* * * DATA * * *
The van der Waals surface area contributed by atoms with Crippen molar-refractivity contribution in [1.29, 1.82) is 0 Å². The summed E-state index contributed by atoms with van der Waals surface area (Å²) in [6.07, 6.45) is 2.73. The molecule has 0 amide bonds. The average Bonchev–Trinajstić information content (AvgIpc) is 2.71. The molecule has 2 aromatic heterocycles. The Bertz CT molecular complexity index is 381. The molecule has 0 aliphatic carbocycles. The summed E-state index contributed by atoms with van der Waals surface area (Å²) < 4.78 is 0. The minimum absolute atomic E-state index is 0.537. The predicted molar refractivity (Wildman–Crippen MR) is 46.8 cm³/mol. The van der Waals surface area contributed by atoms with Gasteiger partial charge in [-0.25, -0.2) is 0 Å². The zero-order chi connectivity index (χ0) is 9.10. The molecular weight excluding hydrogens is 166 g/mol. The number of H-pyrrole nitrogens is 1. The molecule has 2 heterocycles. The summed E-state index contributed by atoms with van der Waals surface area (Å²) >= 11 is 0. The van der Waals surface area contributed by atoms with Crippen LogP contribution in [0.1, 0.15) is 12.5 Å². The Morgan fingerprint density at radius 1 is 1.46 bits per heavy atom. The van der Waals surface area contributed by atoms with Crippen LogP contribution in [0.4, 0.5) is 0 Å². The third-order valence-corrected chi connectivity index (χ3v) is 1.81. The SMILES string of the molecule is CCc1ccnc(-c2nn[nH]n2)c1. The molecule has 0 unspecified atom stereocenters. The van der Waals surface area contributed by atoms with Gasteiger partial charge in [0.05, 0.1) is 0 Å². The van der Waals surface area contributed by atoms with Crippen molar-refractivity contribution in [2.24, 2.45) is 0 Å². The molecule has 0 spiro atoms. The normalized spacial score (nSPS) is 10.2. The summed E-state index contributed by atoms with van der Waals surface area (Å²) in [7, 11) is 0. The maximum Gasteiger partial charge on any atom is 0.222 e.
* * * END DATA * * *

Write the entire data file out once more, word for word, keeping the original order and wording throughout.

The van der Waals surface area contributed by atoms with Crippen molar-refractivity contribution in [1.29, 1.82) is 0 Å². The summed E-state index contributed by atoms with van der Waals surface area (Å²) in [6.07, 6.45) is 2.73. The molecule has 0 amide bonds. The average Bonchev–Trinajstić information content (AvgIpc) is 2.71. The molecule has 2 aromatic heterocycles. The Bertz CT molecular complexity index is 381. The molecule has 0 aliphatic carbocycles. The summed E-state index contributed by atoms with van der Waals surface area (Å²) < 4.78 is 0. The minimum absolute atomic E-state index is 0.537. The predicted molar refractivity (Wildman–Crippen MR) is 46.8 cm³/mol. The van der Waals surface area contributed by atoms with Gasteiger partial charge in [-0.25, -0.2) is 0 Å². The zero-order chi connectivity index (χ0) is 9.10. The molecular weight excluding hydrogens is 166 g/mol. The number of H-pyrrole nitrogens is 1. The molecule has 2 heterocycles. The summed E-state index contributed by atoms with van der Waals surface area (Å²) >= 11 is 0. The van der Waals surface area contributed by atoms with Crippen LogP contribution in [0.1, 0.15) is 12.5 Å². The Morgan fingerprint density at radius 1 is 1.46 bits per heavy atom. The van der Waals surface area contributed by atoms with Crippen LogP contribution in [0.4, 0.5) is 0 Å². The third-order valence-corrected chi connectivity index (χ3v) is 1.81. The SMILES string of the molecule is CCc1ccnc(-c2nn[nH]n2)c1. The molecule has 0 unspecified atom stereocenters. The van der Waals surface area contributed by atoms with Gasteiger partial charge in [0.05, 0.1) is 0 Å². The van der Waals surface area contributed by atoms with Crippen molar-refractivity contribution in [2.24, 2.45) is 0 Å². The molecule has 0 spiro atoms. The normalized spacial score (nSPS) is 10.2. The summed E-state index contributed by atoms with van der Waals surface area (Å²) in [7, 11) is 0. The maximum Gasteiger partial charge on any atom is 0.222 e.